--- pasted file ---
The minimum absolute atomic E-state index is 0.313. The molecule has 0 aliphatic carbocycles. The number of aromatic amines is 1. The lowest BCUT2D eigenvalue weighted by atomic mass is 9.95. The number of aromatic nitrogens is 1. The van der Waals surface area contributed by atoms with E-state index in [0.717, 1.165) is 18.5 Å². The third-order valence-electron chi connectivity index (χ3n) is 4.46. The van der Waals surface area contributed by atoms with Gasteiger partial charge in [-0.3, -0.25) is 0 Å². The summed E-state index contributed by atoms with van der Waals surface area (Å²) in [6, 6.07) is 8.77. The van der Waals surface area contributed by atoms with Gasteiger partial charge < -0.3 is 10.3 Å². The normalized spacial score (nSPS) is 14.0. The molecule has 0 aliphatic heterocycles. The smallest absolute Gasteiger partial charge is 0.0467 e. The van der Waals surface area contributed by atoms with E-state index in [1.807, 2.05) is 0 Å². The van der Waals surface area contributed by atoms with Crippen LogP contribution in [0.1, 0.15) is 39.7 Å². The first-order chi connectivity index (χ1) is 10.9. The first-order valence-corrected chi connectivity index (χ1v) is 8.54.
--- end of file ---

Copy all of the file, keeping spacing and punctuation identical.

The minimum absolute atomic E-state index is 0.313. The molecule has 0 aliphatic carbocycles. The number of aromatic amines is 1. The lowest BCUT2D eigenvalue weighted by atomic mass is 9.95. The number of aromatic nitrogens is 1. The van der Waals surface area contributed by atoms with E-state index in [0.717, 1.165) is 18.5 Å². The third-order valence-electron chi connectivity index (χ3n) is 4.46. The van der Waals surface area contributed by atoms with Gasteiger partial charge in [-0.3, -0.25) is 0 Å². The summed E-state index contributed by atoms with van der Waals surface area (Å²) in [6, 6.07) is 8.77. The van der Waals surface area contributed by atoms with Gasteiger partial charge < -0.3 is 10.3 Å². The normalized spacial score (nSPS) is 14.0. The molecule has 0 aliphatic heterocycles. The smallest absolute Gasteiger partial charge is 0.0467 e. The van der Waals surface area contributed by atoms with E-state index in [1.807, 2.05) is 0 Å². The van der Waals surface area contributed by atoms with Crippen LogP contribution in [0.1, 0.15) is 39.7 Å². The first-order chi connectivity index (χ1) is 10.9. The first-order valence-corrected chi connectivity index (χ1v) is 8.54.